Major Depression or Uncomplicated Bereavement? A Follow-up of Youth Exposed to Suicide

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To determine whether the depressive reactions experienced by youth exposed to suicide were uncomplicated bereavement or major depression by examining the longitudinal risk of recurrent major depression.


The 121 friends and acquaintances of 26 adolescent suicide victims were followed up 1 to 18 months after an initial interview that took place around 6 months after the death of the suicide victim. A demographically similar group of 138 unexposed controls was also followed up.


The median duration of depression in the 37 subjects who became depressed after exposure was 8 months. The exposed group, compared with controls, had a higher rate of incident depression (RR = 1.7, 95% CI = 1.0–2.8) during the follow-up period, even after adjustment for previous history of depression and other risk factors for depression. Within the group of exposed subjects, the rate of depression on follow-up was highest in those who developed a depressive disorder before exposure to suicide, intermediate in those who developed depression after exposure, and lowest in those who were not depressed at the first interview after exposure. There was no evidence of an increased incidence of suicide attempts in the exposed group relative to the unexposed controls on follow-up.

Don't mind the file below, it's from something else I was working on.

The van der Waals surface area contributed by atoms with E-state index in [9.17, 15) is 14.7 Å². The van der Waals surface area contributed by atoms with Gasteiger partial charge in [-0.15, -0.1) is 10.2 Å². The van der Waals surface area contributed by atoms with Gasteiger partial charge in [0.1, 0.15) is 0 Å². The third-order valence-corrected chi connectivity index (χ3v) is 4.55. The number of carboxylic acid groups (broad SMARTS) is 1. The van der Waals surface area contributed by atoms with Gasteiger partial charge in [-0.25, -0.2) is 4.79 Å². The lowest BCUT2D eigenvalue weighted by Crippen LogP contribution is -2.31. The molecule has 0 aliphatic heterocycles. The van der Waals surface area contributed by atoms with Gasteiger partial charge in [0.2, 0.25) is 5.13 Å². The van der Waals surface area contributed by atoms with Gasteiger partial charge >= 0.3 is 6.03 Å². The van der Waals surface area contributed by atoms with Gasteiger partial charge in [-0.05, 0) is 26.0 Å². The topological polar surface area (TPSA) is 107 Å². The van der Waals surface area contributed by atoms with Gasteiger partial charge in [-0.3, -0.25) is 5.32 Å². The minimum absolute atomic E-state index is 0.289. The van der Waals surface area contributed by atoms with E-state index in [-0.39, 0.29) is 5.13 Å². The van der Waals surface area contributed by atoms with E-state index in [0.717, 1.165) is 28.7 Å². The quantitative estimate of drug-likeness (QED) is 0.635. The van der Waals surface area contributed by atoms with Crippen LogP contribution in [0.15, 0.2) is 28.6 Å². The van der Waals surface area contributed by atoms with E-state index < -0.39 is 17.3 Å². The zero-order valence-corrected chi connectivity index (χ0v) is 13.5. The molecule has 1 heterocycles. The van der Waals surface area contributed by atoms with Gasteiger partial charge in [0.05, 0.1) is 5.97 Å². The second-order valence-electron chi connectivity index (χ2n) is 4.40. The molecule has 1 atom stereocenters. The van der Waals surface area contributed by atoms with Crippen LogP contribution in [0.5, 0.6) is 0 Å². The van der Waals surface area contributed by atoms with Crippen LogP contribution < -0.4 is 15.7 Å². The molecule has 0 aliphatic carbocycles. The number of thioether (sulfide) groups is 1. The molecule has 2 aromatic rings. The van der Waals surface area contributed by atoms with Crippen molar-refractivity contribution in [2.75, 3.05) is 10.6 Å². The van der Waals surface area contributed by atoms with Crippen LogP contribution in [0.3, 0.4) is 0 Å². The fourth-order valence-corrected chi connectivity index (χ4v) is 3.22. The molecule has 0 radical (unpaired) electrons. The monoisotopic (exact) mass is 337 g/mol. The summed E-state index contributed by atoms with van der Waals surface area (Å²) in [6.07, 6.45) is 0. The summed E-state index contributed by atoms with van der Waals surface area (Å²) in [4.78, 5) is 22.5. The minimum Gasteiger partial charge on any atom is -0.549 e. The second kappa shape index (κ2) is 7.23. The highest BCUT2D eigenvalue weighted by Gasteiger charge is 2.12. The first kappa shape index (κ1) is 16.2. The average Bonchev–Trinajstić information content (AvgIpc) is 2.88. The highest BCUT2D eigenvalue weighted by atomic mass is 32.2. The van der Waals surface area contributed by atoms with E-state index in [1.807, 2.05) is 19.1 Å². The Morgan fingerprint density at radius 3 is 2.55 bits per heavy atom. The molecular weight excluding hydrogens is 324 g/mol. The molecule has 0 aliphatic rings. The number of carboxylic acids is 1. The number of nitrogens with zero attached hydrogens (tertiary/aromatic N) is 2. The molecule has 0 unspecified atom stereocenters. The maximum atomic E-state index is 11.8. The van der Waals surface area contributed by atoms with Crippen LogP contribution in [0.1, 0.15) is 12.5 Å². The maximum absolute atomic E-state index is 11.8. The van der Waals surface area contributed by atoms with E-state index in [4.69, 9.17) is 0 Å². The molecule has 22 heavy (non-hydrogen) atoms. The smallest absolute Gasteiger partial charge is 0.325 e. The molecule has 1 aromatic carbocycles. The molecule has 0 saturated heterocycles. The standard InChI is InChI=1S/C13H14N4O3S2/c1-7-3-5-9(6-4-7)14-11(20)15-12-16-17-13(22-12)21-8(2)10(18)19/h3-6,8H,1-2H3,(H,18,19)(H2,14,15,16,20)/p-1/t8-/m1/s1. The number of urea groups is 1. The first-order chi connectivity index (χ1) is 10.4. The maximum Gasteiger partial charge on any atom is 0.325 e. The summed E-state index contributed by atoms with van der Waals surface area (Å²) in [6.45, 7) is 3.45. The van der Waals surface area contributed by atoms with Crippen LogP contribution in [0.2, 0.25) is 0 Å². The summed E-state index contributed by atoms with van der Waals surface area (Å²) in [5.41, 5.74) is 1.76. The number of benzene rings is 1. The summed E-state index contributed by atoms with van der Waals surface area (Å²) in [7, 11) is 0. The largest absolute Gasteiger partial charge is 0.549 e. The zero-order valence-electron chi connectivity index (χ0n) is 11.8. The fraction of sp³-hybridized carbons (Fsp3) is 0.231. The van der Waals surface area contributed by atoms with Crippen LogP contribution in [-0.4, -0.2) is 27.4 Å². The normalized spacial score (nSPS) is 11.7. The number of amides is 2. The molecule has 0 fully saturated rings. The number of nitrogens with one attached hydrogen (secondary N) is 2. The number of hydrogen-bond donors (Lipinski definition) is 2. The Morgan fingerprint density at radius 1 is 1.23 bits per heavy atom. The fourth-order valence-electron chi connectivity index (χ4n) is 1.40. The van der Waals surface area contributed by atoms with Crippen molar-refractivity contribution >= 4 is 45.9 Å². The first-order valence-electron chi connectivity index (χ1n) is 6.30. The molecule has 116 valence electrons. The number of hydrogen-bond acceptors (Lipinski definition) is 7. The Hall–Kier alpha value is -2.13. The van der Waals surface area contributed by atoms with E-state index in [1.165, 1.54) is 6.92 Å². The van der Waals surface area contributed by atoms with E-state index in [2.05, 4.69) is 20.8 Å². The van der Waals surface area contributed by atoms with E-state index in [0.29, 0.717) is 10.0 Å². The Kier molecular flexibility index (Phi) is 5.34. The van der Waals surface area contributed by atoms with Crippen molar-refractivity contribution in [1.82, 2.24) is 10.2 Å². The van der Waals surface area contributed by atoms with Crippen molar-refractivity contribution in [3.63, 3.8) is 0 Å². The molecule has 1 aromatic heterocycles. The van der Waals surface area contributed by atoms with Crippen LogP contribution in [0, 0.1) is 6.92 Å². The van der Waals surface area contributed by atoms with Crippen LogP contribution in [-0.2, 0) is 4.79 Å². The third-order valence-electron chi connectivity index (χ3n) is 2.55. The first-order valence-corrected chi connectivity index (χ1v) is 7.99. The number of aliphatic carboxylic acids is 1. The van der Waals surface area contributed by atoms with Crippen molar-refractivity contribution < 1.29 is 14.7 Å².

The depressive reactions observed in youth exposed to suicide are most consistent with major depressive episodes on the basis of course and risk of recurrence. Exposure to suicide was associated with an increased risk of recurrent depression but not with an increased long-term risk of suicidal behavior.

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